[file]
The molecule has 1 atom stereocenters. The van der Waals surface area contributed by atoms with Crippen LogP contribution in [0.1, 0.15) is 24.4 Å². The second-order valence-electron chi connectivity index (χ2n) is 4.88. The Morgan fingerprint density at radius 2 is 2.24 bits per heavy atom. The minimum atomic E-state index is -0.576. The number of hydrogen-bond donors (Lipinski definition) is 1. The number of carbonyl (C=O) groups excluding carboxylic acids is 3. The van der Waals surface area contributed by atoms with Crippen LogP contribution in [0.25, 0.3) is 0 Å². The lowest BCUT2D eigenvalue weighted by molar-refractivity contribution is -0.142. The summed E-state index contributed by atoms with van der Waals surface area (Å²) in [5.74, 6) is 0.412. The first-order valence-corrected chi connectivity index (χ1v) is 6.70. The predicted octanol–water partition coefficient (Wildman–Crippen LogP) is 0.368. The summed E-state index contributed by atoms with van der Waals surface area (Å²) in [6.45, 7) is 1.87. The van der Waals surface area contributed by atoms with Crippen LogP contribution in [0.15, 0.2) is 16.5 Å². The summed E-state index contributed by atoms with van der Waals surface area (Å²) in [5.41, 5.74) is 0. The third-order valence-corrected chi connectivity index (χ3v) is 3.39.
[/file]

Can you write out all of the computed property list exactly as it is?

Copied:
The molecule has 1 atom stereocenters. The van der Waals surface area contributed by atoms with Crippen LogP contribution in [0.1, 0.15) is 24.4 Å². The second-order valence-electron chi connectivity index (χ2n) is 4.88. The Morgan fingerprint density at radius 2 is 2.24 bits per heavy atom. The minimum atomic E-state index is -0.576. The number of hydrogen-bond donors (Lipinski definition) is 1. The number of carbonyl (C=O) groups excluding carboxylic acids is 3. The van der Waals surface area contributed by atoms with Crippen LogP contribution in [0.25, 0.3) is 0 Å². The lowest BCUT2D eigenvalue weighted by molar-refractivity contribution is -0.142. The summed E-state index contributed by atoms with van der Waals surface area (Å²) in [5.74, 6) is 0.412. The first-order valence-corrected chi connectivity index (χ1v) is 6.70. The predicted octanol–water partition coefficient (Wildman–Crippen LogP) is 0.368. The summed E-state index contributed by atoms with van der Waals surface area (Å²) in [6.45, 7) is 1.87. The van der Waals surface area contributed by atoms with Crippen LogP contribution in [0.15, 0.2) is 16.5 Å². The summed E-state index contributed by atoms with van der Waals surface area (Å²) in [5.41, 5.74) is 0. The third-order valence-corrected chi connectivity index (χ3v) is 3.39.